People often talk about how they grow in their faith in the midst of a difficult situation. People are often motivated to pray more fervently and read the Scriptures more diligently during trials. Unfortunately, this did not happen to me. I wish I could say I became a prayer warrior during this hardship, but I didn't. My friends and family were probably praying more than I was! However, months later, I can look back on the situation and see how God was faithful despite my own efforts. God brought healing to both Graham and me even though I wasn't reciting the Psalms from dawn to dusk and even though I wasn't in constant prayer. It doesn't mean that I shouldn't improve in those areas, but it does mean that God delivers despite what his people do, and for that I will be eternally grateful.

So that concludes it. Five stories about how Graham entered this world. Five stories that help me remember that God is faithful. Five stories that give me a taste of God's goodness. "Oh taste and see that the Lord is good, how blessed is the man who puts his refuge in Him."

Sunday, January 24, 2010

Graham's Story Part IV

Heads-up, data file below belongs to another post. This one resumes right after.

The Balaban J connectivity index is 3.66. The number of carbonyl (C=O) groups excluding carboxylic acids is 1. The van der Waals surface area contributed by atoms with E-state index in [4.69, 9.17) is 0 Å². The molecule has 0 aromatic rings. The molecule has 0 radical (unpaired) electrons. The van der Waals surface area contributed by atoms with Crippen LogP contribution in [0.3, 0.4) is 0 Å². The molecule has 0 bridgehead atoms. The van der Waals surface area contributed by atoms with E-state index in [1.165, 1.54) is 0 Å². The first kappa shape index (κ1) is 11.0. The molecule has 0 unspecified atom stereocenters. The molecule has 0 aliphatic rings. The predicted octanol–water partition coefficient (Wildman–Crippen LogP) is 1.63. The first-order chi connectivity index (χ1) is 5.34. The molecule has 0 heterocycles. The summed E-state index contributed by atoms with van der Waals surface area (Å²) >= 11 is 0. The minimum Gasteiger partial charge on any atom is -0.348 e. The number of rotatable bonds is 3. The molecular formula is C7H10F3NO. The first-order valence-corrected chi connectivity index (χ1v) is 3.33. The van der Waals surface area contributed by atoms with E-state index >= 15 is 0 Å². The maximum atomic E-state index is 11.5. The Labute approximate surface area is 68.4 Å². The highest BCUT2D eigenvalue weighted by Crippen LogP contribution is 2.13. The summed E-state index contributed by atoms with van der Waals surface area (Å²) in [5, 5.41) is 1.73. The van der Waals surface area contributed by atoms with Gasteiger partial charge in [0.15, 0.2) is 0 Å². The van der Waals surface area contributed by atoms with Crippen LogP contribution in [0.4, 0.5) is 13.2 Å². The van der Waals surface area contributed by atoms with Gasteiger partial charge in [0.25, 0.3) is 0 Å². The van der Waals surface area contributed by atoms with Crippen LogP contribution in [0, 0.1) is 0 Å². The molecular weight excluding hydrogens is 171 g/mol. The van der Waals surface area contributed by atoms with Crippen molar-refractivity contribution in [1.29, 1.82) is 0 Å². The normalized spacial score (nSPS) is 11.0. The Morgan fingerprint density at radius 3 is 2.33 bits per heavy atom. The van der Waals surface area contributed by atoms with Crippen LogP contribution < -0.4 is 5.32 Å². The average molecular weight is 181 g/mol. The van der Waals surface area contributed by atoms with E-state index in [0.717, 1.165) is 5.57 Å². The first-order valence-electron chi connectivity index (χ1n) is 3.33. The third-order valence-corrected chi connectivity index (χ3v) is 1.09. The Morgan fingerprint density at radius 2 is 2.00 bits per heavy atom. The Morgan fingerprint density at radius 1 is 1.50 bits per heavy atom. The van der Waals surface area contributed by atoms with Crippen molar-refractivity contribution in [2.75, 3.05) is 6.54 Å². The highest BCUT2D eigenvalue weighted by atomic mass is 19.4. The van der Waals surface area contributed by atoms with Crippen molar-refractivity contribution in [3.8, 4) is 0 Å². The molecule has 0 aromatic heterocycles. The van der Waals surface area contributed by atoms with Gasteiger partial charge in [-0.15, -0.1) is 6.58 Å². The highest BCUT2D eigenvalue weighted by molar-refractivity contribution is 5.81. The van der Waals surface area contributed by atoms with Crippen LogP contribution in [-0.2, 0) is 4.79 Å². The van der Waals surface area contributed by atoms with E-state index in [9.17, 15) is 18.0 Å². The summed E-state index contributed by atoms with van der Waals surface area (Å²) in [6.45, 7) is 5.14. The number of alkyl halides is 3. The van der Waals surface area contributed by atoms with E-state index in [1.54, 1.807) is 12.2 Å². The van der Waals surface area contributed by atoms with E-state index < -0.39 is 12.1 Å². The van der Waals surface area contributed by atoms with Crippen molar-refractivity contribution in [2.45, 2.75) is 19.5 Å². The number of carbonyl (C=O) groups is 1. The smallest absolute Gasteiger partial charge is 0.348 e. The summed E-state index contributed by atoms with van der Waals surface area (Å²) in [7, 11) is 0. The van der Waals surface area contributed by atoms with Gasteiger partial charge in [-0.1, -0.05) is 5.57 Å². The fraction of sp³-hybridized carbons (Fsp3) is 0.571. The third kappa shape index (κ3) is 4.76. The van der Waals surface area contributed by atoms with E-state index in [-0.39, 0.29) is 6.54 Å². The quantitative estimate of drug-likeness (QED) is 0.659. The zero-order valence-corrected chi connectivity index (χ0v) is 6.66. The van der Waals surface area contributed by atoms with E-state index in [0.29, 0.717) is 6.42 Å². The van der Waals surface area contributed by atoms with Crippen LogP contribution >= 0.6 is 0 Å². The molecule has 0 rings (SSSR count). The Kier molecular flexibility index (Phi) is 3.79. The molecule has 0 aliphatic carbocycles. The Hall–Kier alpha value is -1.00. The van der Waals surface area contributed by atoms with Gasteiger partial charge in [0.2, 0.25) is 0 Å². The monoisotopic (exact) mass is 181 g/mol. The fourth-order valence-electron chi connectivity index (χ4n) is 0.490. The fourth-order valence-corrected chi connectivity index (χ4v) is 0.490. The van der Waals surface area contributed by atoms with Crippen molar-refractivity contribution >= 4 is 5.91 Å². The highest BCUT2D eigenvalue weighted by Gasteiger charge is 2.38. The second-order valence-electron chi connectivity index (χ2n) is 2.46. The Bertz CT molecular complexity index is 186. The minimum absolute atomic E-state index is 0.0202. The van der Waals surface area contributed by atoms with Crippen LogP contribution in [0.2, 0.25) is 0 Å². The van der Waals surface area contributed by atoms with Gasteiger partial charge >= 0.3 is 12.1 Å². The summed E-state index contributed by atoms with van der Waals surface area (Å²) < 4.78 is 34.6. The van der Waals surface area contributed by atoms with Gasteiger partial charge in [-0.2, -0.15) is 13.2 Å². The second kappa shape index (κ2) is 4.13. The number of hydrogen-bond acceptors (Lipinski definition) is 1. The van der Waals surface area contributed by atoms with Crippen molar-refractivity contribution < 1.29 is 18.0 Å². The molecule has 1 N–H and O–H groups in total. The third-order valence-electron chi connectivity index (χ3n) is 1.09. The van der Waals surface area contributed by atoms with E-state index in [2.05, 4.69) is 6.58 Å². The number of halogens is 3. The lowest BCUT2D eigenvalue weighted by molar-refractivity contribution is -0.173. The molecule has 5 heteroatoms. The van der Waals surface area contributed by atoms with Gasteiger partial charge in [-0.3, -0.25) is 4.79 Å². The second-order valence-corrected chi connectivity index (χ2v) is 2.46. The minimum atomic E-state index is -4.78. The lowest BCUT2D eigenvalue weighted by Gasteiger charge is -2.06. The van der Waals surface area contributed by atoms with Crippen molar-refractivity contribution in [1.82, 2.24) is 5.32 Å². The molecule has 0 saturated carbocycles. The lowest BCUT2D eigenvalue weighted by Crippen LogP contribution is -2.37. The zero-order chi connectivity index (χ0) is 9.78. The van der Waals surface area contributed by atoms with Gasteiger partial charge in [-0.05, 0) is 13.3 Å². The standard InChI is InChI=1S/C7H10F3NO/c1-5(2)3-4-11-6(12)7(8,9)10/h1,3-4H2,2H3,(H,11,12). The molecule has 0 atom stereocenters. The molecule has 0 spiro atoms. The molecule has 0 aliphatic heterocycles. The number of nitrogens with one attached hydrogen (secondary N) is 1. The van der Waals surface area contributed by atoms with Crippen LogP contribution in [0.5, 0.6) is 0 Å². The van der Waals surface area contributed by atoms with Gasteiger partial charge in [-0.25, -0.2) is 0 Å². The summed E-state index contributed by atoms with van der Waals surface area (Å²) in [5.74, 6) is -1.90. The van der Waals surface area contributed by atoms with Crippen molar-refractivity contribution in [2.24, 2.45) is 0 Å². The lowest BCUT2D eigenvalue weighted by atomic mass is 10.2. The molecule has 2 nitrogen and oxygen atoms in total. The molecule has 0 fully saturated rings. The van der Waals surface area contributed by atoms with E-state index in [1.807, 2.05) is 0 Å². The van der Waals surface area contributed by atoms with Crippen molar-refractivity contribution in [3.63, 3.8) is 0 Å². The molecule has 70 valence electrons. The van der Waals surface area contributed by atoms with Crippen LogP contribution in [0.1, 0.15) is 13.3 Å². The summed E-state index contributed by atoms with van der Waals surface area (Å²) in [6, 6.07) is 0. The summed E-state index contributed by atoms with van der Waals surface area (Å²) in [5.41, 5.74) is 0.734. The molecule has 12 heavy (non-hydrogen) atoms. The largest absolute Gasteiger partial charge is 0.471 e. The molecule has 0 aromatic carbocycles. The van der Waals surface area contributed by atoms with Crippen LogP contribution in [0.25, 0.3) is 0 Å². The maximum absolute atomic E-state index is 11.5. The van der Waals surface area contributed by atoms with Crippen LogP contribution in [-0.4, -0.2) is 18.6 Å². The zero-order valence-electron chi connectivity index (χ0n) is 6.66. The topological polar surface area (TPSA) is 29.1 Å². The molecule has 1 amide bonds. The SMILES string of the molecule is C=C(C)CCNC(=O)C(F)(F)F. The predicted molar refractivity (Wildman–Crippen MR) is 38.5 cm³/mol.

A year ago today I got up around 5:00 am. They started inducing me around 5:30. My doctor broke my water mid morning and I got an epidural (make that two epidurals) when the contractions became stronger. (Unfortunately the first epidural only worked on one side of my body). I didn't feel good...but it wasn't the worst pain I'd ever been in. I'll have to attribute that pain to a kidney stone. All day long I was calm but uncomfortable. I was given magnesium via iv, and as the nurses assured me, it made me feel like I had the flu. And all day long I waited. I didn't really watch tv or talk. I didn't ask for those back rubs that husbands are supposed to give wives when they're in labor. I didn't really want to be touched. I just waited. The doctor thought there would be a baby come late afternoon, but still there was no Graham. The nurses increased the pitocin but my contractions were irregular. One nurse told me, "these are the strangest contractions I've ever seen." I wasn't sure what I was supposed to do with that information, but I knew things weren't going as I had hoped. When the evening came, my doctor mentioned a c-section. He said he was willing to wait, but he thought I was going to have a c-section. So Jeff and I decided to wait a hour more. When the doctor returned, I had progressed only slightly and my contractions had decreased in intensity. So a c-section it was. I always thought c-sections were quick, but it seemed to take forever. I kept asking why Graham wasn't crying and the doctor assured me that the magnesium they had given me made him sluggish. The nurse brought Graham to me for a quick kiss and then left the room. My nurses took me out of the OR and to my room for the night. Jeff came back and gave me the news. They were admitting Graham to the NICU. "The NICU?" I couldn't believe it. I thought after making it to 36 weeks he would be safe from the NICU. The neonatologist said that only about 10% of the 36 week babies have to go to the NICU. Percentages obviously weren't working in our favor. I didn't get to hold Graham the day he was born, but my nurse put up pictures of him on my bed so I could look at him throughout the night. The neonatalogist visited the room and informed us that Graham was having some difficulty breathing and that he probably had a massive headache. (She said a lot more, but I was completely out of it and fighting to keep my eyes open!)Graham had been stuck, and the only way he was coming out was via c-section. I can't imagine how bad his head must have been hurting! If you've seen pictures of his enormous cone head, you'd understand. It was all a little surreal. I had a baby, but I didn't feel like I had a baby. The NICU had my baby. Was I really a mom?